With Goafest 2014 set to commence by the end of this month, and given the absence of six big agencies, we get a perspective from creative leaders on the impact of this absence on the competition, changes they would like to see at Goafest this year and more...
A robust jury emerges topmost on the list of changes. Whilst the festival will require work at all quarters to win its former glory back, agency leaders collectively believe in the potential of the festival, which has been highly regarded and envied by global leaders and agencies alike.
Absence of larger agencies dulls the competition element?
The absence of large agencies such as McCann Erickson, Ogilvy India, Leo Burnett, and Lowe Lintas are sure to have an impact on the competition, given that they account for a bulk of the clients and work produced in the year; and the absence of Grey India and Creativeland Asia only adds to this.
“The creative community seeks recognition from peers. This is not going to change because a few agencies did not participate. We are led by three National Creative Directors, who feel we should participate,” said Colvyn Harris, CEO, JWT South Asia.
Does the absence of larger agencies dull down the feeling of winning and competing?
“It is always better to have more people competing for the title. It is not a good news at all, but it’s better to have the festival than not to have at all due to few dropouts for not so convincing reasons. Two years back, there were more than eight teams in the IPL, but this time there are eight teams. However, that doesn’t take away from the spirit of the game nor have the TRPs come down. In fact, there were bigger problems than Goafest in IPL, but things were controlled/ cleaned up and the game continued. It is not difficult at all to keep aside our egos for a better industry,” remarked Santosh Padhi, Founder and Chief Creative Officer, Taproot India.
Padhi further said, “Lesser number of agencies does not mean that the creative standard will go down; there is no rule that says one has to give three metals in each category. The standard of Goafest has been really high and I am hoping it will continue to be the same.”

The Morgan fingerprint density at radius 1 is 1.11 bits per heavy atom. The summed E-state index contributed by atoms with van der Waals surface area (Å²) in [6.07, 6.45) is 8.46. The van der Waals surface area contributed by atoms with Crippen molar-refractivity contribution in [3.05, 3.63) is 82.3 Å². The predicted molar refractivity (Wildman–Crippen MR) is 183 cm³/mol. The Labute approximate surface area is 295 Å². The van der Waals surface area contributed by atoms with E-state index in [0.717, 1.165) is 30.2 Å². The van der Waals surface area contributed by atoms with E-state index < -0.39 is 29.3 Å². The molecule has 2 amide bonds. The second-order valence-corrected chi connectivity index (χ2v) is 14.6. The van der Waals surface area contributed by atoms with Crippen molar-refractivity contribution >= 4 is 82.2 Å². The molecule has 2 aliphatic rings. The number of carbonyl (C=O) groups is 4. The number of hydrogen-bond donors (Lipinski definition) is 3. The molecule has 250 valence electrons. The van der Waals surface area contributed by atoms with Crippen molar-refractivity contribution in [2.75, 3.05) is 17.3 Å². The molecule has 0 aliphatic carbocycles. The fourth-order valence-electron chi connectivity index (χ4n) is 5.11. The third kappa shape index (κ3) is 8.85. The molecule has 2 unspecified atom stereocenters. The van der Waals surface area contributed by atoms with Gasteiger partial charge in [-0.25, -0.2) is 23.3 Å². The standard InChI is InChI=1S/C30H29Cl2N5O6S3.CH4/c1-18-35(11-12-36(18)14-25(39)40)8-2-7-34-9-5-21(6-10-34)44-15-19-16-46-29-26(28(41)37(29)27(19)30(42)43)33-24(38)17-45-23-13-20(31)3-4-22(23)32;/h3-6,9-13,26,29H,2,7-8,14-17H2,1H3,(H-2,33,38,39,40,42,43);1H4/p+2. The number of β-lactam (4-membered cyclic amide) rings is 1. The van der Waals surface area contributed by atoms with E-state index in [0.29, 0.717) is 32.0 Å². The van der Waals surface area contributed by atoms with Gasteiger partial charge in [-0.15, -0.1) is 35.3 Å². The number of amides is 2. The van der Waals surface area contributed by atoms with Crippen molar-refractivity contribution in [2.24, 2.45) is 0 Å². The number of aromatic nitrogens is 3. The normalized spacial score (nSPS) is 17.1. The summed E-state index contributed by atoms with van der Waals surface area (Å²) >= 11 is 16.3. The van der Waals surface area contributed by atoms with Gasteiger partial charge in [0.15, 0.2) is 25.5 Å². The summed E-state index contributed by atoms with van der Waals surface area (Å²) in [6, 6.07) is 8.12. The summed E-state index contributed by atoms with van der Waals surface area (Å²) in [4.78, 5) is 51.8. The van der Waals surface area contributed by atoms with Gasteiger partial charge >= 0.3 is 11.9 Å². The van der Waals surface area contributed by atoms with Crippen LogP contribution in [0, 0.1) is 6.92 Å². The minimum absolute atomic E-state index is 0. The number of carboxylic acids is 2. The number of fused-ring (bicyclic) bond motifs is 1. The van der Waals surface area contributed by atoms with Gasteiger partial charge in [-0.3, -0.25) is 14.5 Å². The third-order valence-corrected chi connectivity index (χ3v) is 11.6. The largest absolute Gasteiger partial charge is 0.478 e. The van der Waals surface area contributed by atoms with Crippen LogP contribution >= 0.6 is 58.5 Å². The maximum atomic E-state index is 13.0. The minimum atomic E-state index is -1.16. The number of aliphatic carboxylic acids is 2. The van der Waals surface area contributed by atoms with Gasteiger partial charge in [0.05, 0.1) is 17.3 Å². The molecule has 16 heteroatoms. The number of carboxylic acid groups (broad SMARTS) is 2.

The fact remains that every award show is as good as its jury and the competition that it facilitates. In the absence of players that otherwise provide formidable competition, the intensity obviously decreases.
Bobby Pawar, Director & Chief Creative Officer - South Asia, Publicis Worldwide admitted, “One can’t pretend that the absence of these agencies will have no impact; if you win against all the best business for that year, the feeling is different. The presence of all the agencies together will only show you the work that has been produced in the year.”
“Winning in the radio category without Leo Burnett reduces the competition factor for sure. But this conversation should have happened long back, when Lowe decided not participate,” opined Manish Bhatt, Founder & Director, Scarecrow Communications.
He added, “A lot of agencies who haven’t entered, may not be entering due to cut in budgets and not having enough entries.”
Getting its glory back
What does the Goafest need to do to get its glory back in the eyes of the creative fraternity?
“As far my knowledge goes, the Goafest Committee is trying its best to make the festival happen, but if different agencies demand different things, I don’t think even a big advertising body like Cannes will able to fulfil their demands. We need to grow up, this is our industry and things can be solved collectively. It is a fabulous festival, everyone in the world talks about Goafest, we should be proud of it and make it larger,” said Padhi on an optimistic note.
“Get more people to participate, get everyone behind it. We can’t say let’s give it one more shot, the approach needs to be future forward. We need to benchmark the kind of work we want to celebrate,” added Pawar.
For all the criticism and flak that the festival seems be attracting this year as a result of last year’s future post the awards announcement. The fact remains that Goafest is the biggest local advertising festival in India, and remains a platform for the youngsters to interact with senior colleagues. The awards also serve as a means to encourage the youngsters who look forward to the festival, industry leaders also feel that the young aggressive passionate bunch of people should not lose out due to ego hassles of others in the system.
What are the changes that industry leaders would like to see this year that would pave the way to more participation going forward? Given last year’s super jury appointment post the awards and accusations of plagiarism and scam work, agency leaders put a robust jury on the top of the priority list.
“A proper code of conduct has been followed by the jury,” Harris said.
“A better set of judges in the right category, as last year there were bowlers asked to open and batsmen given the new ball, I would love to see the committee doing a bit of homework to put right candidates in right categories, it nice to see the festival is getting big by have more non-creative categories like PR and branded content,” added Padhi.
This year is a crucial year for Goafest as it is constantly under scanner, if all goes well this year, should we expect to see the much loved Goafest return to its former glory?
“One year is not enough to miraculously erase everything, we need to rise above all the difference and build back the Abbys,” concluded Harris on a realistic note.